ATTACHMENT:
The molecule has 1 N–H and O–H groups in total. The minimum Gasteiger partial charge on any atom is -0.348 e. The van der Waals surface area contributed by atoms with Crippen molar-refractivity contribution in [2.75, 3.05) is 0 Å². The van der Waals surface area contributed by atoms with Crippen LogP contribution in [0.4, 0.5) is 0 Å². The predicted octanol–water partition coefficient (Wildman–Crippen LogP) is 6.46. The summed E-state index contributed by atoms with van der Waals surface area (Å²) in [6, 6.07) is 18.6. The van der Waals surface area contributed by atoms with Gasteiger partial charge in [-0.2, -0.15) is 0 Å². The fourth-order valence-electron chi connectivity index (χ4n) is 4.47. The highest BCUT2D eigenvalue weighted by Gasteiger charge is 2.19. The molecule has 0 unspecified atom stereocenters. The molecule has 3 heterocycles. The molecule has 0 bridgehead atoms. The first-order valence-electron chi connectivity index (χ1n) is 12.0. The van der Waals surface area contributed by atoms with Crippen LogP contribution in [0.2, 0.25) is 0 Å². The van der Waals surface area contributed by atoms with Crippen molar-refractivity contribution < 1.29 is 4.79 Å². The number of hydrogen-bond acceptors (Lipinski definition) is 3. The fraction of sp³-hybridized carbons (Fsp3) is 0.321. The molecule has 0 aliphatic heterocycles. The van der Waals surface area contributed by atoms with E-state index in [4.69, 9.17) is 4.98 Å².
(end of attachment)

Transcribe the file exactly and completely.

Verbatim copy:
The molecule has 1 N–H and O–H groups in total. The minimum Gasteiger partial charge on any atom is -0.348 e. The van der Waals surface area contributed by atoms with Crippen molar-refractivity contribution in [2.75, 3.05) is 0 Å². The van der Waals surface area contributed by atoms with Crippen LogP contribution in [0.4, 0.5) is 0 Å². The predicted octanol–water partition coefficient (Wildman–Crippen LogP) is 6.46. The summed E-state index contributed by atoms with van der Waals surface area (Å²) in [6, 6.07) is 18.6. The van der Waals surface area contributed by atoms with Gasteiger partial charge in [-0.2, -0.15) is 0 Å². The fourth-order valence-electron chi connectivity index (χ4n) is 4.47. The highest BCUT2D eigenvalue weighted by Gasteiger charge is 2.19. The molecule has 0 unspecified atom stereocenters. The molecule has 3 heterocycles. The molecule has 0 bridgehead atoms. The first-order valence-electron chi connectivity index (χ1n) is 12.0. The van der Waals surface area contributed by atoms with Crippen LogP contribution in [0.2, 0.25) is 0 Å². The van der Waals surface area contributed by atoms with Crippen molar-refractivity contribution < 1.29 is 4.79 Å². The number of hydrogen-bond acceptors (Lipinski definition) is 3. The fraction of sp³-hybridized carbons (Fsp3) is 0.321. The molecule has 0 aliphatic heterocycles. The van der Waals surface area contributed by atoms with E-state index in [4.69, 9.17) is 4.98 Å².